etc. The axioms mean that the adjoint maps ∆∗ : H ∗ ⊗ H ∗ → H ∗ and ∗ : C → H ∗ make H ∗ into an algebra. Here ∗ is simply regarded as an element of H ∗ . The meaning of the antipode S is harder to explain but it generalises the notion of inverse. It is a kind of ‘linearised inversion’. For a Hopf algebra, at least in the ﬁnitedimensional case (i.e. with a suitable deﬁnition of dual space in general) the axioms are such that H ∗ is again a Hopf algebra. Its coproduct is the adjoint of the product of H and its counit is the unit of H regarded as a map on H ∗ . This is why the category of Hopf algebras is a selfdual one. For more details we refer to [6]. We will give examples in a moment, but basically these axioms are set up to deﬁne Fourier theory. Thinking of H as like ‘functions on a group’, the coproduct corresponds to the group product law by dualisation. Hence a translationinvariant integral means in general a map : H → C such that ( ⊗ id)∆ = 1 (14)
248
Shahn Majid
Meanwhile, the notion of plane wave or exponential should be replaced by the canonical element exp = ea ⊗ f a ∈ H ⊗ H ∗ (15) a
where {ea } is a basis and {f a } is a dual basis. We can then deﬁne Fourier transform as ea h)f a . (16) F : H → H ∗ , F(h) = (exp)h = ( a
There is a similar formula for the inverse H ∗ → H. The best way to justify all this is to see how it works on our basic example for Fourier theory. Thus, we take H = C [x] the algebra of polynomials in one variable, as the coordinate algebra of R. It forms a Hopf algebra with ∆x = x ⊗ 1 + 1 ⊗ x,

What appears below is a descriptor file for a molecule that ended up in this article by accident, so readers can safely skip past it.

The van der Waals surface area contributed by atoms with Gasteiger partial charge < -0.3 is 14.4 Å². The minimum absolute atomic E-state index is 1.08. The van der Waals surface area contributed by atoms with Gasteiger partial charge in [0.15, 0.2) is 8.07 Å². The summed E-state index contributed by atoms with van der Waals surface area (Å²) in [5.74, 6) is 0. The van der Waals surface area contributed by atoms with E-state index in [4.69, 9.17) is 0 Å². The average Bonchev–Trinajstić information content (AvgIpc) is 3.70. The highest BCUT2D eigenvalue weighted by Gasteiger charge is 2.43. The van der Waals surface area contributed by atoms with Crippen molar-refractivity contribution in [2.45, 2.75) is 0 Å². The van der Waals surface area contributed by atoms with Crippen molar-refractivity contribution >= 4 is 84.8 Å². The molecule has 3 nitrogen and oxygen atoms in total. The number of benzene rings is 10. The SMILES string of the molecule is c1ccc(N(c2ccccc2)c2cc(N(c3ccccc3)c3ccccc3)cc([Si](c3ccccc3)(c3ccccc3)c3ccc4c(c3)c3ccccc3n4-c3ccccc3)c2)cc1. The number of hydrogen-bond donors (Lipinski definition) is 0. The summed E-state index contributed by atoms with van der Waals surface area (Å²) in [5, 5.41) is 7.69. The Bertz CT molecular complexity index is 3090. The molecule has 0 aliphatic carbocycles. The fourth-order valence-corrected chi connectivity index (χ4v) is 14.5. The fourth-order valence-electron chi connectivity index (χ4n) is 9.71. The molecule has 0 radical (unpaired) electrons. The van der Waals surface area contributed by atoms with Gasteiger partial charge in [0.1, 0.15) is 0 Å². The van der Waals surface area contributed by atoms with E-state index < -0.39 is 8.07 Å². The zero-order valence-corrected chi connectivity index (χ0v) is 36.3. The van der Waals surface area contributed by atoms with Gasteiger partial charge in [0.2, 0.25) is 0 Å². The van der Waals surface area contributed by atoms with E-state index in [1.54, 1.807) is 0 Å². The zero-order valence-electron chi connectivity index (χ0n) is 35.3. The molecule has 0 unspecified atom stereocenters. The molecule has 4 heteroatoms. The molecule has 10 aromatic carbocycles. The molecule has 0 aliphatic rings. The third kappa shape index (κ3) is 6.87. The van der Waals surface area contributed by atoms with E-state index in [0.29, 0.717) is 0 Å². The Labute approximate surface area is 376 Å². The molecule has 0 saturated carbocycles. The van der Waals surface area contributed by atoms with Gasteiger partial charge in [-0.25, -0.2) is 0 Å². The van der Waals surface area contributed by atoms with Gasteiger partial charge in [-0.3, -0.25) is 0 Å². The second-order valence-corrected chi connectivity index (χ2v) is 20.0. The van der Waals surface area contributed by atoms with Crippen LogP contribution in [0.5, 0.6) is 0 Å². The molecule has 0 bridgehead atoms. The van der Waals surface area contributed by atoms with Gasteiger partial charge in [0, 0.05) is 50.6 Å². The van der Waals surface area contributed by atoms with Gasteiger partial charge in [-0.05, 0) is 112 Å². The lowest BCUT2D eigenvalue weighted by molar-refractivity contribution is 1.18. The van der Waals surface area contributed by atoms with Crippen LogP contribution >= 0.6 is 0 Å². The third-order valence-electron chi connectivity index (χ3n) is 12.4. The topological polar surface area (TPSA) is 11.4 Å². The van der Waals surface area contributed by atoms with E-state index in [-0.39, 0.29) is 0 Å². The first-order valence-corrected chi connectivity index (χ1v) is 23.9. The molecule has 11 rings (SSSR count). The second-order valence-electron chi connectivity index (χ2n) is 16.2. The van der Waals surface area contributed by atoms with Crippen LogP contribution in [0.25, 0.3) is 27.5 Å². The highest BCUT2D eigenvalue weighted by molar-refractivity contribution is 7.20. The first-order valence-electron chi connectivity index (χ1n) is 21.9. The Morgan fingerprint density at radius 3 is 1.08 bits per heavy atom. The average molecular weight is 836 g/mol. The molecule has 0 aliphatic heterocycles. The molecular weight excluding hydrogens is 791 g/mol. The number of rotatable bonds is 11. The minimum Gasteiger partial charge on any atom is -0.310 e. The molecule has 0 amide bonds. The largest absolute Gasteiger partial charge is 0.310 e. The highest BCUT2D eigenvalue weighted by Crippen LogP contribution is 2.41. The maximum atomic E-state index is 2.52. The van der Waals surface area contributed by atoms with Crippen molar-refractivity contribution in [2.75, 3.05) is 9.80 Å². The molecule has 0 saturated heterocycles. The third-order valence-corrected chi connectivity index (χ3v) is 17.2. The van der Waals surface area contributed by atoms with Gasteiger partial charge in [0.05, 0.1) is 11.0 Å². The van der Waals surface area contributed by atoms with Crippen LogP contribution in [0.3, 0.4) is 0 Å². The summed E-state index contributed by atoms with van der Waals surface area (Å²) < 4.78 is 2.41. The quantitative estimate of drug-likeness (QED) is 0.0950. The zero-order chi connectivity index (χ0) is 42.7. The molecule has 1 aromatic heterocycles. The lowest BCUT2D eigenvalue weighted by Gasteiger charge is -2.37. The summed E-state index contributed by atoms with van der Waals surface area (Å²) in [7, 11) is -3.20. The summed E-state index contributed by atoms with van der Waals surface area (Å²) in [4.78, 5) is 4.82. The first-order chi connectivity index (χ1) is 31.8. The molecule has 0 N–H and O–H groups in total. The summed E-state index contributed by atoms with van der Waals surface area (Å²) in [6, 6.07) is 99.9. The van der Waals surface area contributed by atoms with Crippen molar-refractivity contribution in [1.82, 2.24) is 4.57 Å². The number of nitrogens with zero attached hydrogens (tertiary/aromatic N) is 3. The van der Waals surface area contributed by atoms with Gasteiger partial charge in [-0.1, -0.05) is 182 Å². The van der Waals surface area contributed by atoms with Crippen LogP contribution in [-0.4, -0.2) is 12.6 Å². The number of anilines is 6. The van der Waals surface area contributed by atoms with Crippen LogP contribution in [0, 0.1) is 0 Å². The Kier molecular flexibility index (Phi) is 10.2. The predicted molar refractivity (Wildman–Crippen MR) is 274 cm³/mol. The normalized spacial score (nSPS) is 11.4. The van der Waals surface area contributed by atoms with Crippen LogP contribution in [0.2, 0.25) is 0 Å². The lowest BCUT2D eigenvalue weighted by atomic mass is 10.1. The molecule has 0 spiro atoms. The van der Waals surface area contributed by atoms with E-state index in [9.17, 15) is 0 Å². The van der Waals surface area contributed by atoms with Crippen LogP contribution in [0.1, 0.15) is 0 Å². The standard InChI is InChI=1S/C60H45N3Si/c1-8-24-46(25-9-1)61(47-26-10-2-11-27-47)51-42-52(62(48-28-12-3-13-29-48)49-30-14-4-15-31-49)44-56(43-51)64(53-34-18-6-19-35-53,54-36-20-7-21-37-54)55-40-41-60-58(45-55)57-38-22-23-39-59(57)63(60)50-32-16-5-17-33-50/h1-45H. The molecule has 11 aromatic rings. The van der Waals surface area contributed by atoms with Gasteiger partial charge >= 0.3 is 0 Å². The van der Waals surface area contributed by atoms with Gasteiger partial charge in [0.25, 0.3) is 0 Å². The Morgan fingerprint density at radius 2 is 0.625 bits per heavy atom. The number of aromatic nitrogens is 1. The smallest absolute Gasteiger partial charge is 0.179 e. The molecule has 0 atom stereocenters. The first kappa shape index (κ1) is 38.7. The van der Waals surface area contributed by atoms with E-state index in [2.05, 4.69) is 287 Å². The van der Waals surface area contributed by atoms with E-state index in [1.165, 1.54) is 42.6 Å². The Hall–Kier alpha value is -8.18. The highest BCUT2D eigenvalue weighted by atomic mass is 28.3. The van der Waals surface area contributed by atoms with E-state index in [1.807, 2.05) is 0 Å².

x = 0
Sx = −x
(17)
as an expression of the additive group structure on R. Similarly we take C [p] for the coordinate algebra of another copy of R with generator p dual to x (the additive group R is selfdual). Example 1. The Hopf algebras H = C [x] and H∗ = C [p] are dual to each other with xn , pm = (−ı)n δn,m n! (under which the coproduct of one is dual to the product of the other). The exp element and Fourier transform is therefore ∞ xn ⊗ pn n ıx ⊗ p exp = ı , F(f )(p) = dxf (x)eıx ⊗ p . =e n! −∞ Apart from an implicit ⊗ symbol which one does not usually write, we recover usual Fourier theory. Both the notion of duality and the exponential series are being treated a bit formally but can be made precise. Let is now apply this formalism to Fourier theory on classical but nonAbelian groups. We use Hopf algebra methods because Hopf algebras include both groups and group duals even in the nonAbelian case, as we have promised in Section 2. Thus, if g is a Lie algebra with associated Lie group G, we have two Hopf algebras, dual to each other. One is U (g) the enveloping algebra with ∆ξ = ξ ⊗ 1 + 1 ⊗ ξ,
ξ∈g
and the other is the algebra of coordinate functions C (G). If G is a matrix group the functions tij which assign to a group element its ij matrix entry generate the coordinate algebra. Of course, they commute i.e. C (G) is the commutative polynomials in the ti j modulo some other relations that characterise the group. Their coproduct is ∆ti j = ti k ⊗ tk j